I ran into a bit of physics yesterday, and couldn't understand the physics at work. I've been scouring the Internet, but haven't found the answer yet. I'm guessing there's a basic principle I'm misinterpreting or ignorant of.
Basically, the sewer backed up into my house. Among other points of entry, water flowed up the shower drain, and up the toilet bowl.
The shower filled to a bit under the lip of its basin. The toilet filled to a bit under the lip of the bowl, but neither overflowed.
So basically I had a reservoir (the sewer), with one pipe (shower) extending to floor height + 4 inches, and another pipe (toilet) extending to floor height + 24 inches.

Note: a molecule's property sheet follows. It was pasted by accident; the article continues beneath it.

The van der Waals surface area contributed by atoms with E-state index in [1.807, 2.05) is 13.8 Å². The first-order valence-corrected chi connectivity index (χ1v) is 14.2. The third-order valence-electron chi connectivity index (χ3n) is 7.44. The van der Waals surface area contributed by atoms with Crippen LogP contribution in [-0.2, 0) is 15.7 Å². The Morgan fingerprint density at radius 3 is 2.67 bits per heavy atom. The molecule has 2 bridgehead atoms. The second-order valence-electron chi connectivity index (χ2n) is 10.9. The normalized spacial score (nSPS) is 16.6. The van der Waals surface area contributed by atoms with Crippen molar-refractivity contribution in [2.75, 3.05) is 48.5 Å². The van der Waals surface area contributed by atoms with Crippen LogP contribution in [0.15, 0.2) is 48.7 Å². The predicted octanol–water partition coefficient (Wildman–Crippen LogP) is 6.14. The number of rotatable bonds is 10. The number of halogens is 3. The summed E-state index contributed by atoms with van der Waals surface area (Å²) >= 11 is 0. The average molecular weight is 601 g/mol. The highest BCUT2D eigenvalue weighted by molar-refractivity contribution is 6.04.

Where I'm getting confused is that in my physics textbooks I recall seeing a diagram of a U-shaped vessel with differently sized "legs." I think that the water level in each leg of the U had to be the same, because otherwise there'd be a pressure differential at the base of the U preventing the system from stabilizing.
Edit: Here's an example of what I'm talking about.
What would allow for this difference in water levels?